[Coco] partial OS9 boot from hard drive (back on topic)
gene.heskett at verizon.net
Thu Sep 15 02:43:41 EDT 2005
On Sunday 28 August 2005 13:03, Vern Burke wrote:
>Well, heaven knows I don't want to put anyone out by asking for help
>getting this to work, nor was I expecting free paid type support. I'm
>simply asking for someone who has done this before or knows more detail
>about the OS-9 boot process to either give me a brief rundown on the
>steps in the boot process so I can understand where this is going wrong
>or suggestions as to what it could be trying to load that I'm not aware
>of that would cause the machine to crash.
>Anyone who doesn't want to answer, feel free to ignore me, everyone else
> who has replied with suggestions, I'm grateful.
I'm a) a bit late here, been out of pocket for a month, and b) going
to snip the rest.
Getting all this in one sock can be a problem so lets hit the
1. The 'dos' command has to know where to load the first stage from,
usually track 34 of floppy 0.
2. Once track 34 has been loaded and its first 2 bytes checked for
validity, then the loaded data is executed. I think rel is the first
step in that it loads by copying from basic space, the whole track 34
into higher ram.
3. Once this has been done, rel hands it off to the module in
track 34 called boot. Boot is just smart enough to load the os9boot
file. It gets this information about where its actually located on
the disk by reading Logical Sector 0 and obtaining the Logical Sector
Number it starts at, and its length, from known locations in LSN0.
4. Boot must be modified if the hardware is not a std floppy
controller by having the correct register addresses hardcoded into it
for a hard drive controller to be accessed. So this part is required
for any non-floppy operations since there is not a driver for the
hardware loaded at this point.
5. Once boot has loaded the os9boot file in its entirety, IIRC the
next is the os9p1 module is executed. Its initialization job is to
read from the init module to find out how much memory is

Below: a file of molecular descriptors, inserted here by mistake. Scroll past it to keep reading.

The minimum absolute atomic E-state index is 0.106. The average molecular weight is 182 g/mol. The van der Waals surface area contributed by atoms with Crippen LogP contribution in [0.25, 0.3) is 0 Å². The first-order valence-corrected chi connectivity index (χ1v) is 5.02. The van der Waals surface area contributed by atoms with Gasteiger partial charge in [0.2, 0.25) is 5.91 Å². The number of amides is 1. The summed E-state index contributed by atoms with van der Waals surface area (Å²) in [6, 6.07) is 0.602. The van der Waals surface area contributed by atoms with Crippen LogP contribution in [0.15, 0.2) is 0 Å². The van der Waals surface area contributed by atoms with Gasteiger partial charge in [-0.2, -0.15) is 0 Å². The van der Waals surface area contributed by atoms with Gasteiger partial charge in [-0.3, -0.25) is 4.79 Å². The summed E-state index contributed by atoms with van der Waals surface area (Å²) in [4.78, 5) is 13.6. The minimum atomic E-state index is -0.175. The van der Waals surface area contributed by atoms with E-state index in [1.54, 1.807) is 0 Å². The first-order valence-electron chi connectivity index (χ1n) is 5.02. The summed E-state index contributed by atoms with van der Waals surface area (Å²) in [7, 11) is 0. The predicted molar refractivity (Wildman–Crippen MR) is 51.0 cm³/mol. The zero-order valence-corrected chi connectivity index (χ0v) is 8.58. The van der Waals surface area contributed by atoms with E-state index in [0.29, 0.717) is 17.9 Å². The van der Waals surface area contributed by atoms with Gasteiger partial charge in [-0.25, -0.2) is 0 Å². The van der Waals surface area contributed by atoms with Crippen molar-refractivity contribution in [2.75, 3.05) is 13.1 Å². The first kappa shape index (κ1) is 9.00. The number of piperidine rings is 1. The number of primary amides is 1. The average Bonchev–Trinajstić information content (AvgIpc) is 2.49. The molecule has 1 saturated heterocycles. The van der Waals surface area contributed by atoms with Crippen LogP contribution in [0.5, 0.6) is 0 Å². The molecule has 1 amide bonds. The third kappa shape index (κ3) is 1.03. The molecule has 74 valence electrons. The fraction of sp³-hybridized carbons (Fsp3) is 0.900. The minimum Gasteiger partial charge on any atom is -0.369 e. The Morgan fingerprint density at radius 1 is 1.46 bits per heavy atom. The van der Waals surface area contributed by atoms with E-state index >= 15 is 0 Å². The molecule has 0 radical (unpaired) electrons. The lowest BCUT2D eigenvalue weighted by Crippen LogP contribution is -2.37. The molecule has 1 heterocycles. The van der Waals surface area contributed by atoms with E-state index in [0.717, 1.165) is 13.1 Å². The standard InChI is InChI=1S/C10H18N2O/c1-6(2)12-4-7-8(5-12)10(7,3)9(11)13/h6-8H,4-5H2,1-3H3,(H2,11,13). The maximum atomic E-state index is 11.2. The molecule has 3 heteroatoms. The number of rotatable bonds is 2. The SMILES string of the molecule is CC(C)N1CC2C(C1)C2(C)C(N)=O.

available, set up the memory allocation map, then locate and register
the rest of the modules in the os9boot file.
6. Once all this is done, then the init module is consulted again to
see where the work and cmds directories are, and to locate the next
file to run, which depending on the version of os9/nitros9 is either
cc3go or Sysgo. This finalises the assignment of the root and cmds
directories and finishes up by calling a shell to execute the startup
file, which in most cases is in the /dd (root) directory.
In later versions, the shell can be made immortal, and the cc3go or
sysgo module, once its run, can be removed from memory as its never
needed again till the next reboot.
If booting nitros9, it spits out a series of characters on the screen
that tell you where in the boot process it is, and is quite a handy
troubleshooting tool. Regular os9 has no such tool.
As you can see, there are in fact several places where this can all
go south. As you say it accessses the hard drive extensively before
it crashes, I think I'd dEd the os9boot file, find the init module
and see where its expecting to find either Cc3go or Sysgo, then move
the file to that location. You could fix the init file I suppose if
you have a copy of my vfy utility to restore the header checksum and
crc's with. There are also patches for the init module in case your
memory isn't 512k or 128k.
Once thats looking like it should work, but isn't, the next step is
to dEd the cc3go (Sysgo in later stuffs) file, checking its hardcoded
paths, one of them may still be pointing to a floppy or whatever.
Adjust as required of course & fix the crc's.
I hope this is helpfull, but please don't shoot the messenger, he's
getting old and decrepit like the coco's. :)
"There are four boxes to be used in defense of liberty:
soap, ballot, jury, and ammo. Please use in that order."
-Ed Howdershelt (Author)
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Copyright 2005 by Maurice Eugene Heskett, all rights reserved.
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